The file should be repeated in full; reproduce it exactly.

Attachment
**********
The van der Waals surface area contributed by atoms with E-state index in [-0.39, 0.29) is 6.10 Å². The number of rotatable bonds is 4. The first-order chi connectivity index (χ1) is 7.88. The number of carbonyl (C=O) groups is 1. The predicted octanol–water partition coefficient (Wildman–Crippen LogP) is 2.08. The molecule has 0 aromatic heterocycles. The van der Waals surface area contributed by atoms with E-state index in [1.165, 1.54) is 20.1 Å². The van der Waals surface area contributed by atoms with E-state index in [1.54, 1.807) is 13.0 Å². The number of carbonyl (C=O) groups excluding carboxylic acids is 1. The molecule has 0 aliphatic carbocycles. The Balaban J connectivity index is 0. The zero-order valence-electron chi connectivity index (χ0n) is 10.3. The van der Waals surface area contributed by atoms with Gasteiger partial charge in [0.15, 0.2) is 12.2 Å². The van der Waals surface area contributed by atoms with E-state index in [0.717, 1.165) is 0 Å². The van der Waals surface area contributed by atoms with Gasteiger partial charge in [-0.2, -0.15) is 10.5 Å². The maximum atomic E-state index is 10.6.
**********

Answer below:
The van der Waals surface area contributed by atoms with E-state index in [-0.39, 0.29) is 6.10 Å². The number of rotatable bonds is 4. The first-order chi connectivity index (χ1) is 7.88. The number of carbonyl (C=O) groups is 1. The predicted octanol–water partition coefficient (Wildman–Crippen LogP) is 2.08. The molecule has 0 aromatic heterocycles. The van der Waals surface area contributed by atoms with E-state index in [1.165, 1.54) is 20.1 Å². The van der Waals surface area contributed by atoms with E-state index in [1.54, 1.807) is 13.0 Å². The number of carbonyl (C=O) groups excluding carboxylic acids is 1. The molecule has 0 aliphatic carbocycles. The Balaban J connectivity index is 0. The zero-order valence-electron chi connectivity index (χ0n) is 10.3. The van der Waals surface area contributed by atoms with Gasteiger partial charge in [0.15, 0.2) is 12.2 Å². The van der Waals surface area contributed by atoms with E-state index in [0.717, 1.165) is 0 Å². The van der Waals surface area contributed by atoms with Gasteiger partial charge in [-0.2, -0.15) is 10.5 Å². The maximum atomic E-state index is 10.6.